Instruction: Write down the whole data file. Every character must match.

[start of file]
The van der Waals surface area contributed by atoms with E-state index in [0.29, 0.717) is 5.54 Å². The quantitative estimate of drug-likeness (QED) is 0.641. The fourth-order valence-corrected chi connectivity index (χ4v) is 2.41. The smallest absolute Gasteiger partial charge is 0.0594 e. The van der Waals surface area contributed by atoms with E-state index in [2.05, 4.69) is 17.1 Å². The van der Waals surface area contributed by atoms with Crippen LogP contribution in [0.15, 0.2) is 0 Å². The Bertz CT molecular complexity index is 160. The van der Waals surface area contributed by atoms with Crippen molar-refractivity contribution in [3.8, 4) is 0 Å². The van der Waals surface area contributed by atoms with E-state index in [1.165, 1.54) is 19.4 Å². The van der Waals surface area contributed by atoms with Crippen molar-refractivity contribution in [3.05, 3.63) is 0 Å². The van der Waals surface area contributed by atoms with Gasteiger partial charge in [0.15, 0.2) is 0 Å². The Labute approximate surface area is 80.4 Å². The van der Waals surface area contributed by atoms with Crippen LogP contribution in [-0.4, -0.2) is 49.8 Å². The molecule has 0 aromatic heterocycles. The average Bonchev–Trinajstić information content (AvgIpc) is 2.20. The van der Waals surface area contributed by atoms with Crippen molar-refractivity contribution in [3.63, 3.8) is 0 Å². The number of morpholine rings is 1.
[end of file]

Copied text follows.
The van der Waals surface area contributed by atoms with E-state index in [0.29, 0.717) is 5.54 Å². The quantitative estimate of drug-likeness (QED) is 0.641. The fourth-order valence-corrected chi connectivity index (χ4v) is 2.41. The smallest absolute Gasteiger partial charge is 0.0594 e. The van der Waals surface area contributed by atoms with E-state index in [2.05, 4.69) is 17.1 Å². The van der Waals surface area contributed by atoms with Crippen LogP contribution in [0.15, 0.2) is 0 Å². The Bertz CT molecular complexity index is 160. The van der Waals surface area contributed by atoms with Crippen molar-refractivity contribution in [3.8, 4) is 0 Å². The van der Waals surface area contributed by atoms with E-state index in [1.165, 1.54) is 19.4 Å². The van der Waals surface area contributed by atoms with Crippen molar-refractivity contribution in [3.05, 3.63) is 0 Å². The van der Waals surface area contributed by atoms with Gasteiger partial charge in [0.15, 0.2) is 0 Å². The Labute approximate surface area is 80.4 Å². The van der Waals surface area contributed by atoms with Crippen LogP contribution in [-0.4, -0.2) is 49.8 Å². The molecule has 0 aromatic heterocycles. The average Bonchev–Trinajstić information content (AvgIpc) is 2.20. The van der Waals surface area contributed by atoms with Crippen molar-refractivity contribution in [3.63, 3.8) is 0 Å². The number of morpholine rings is 1.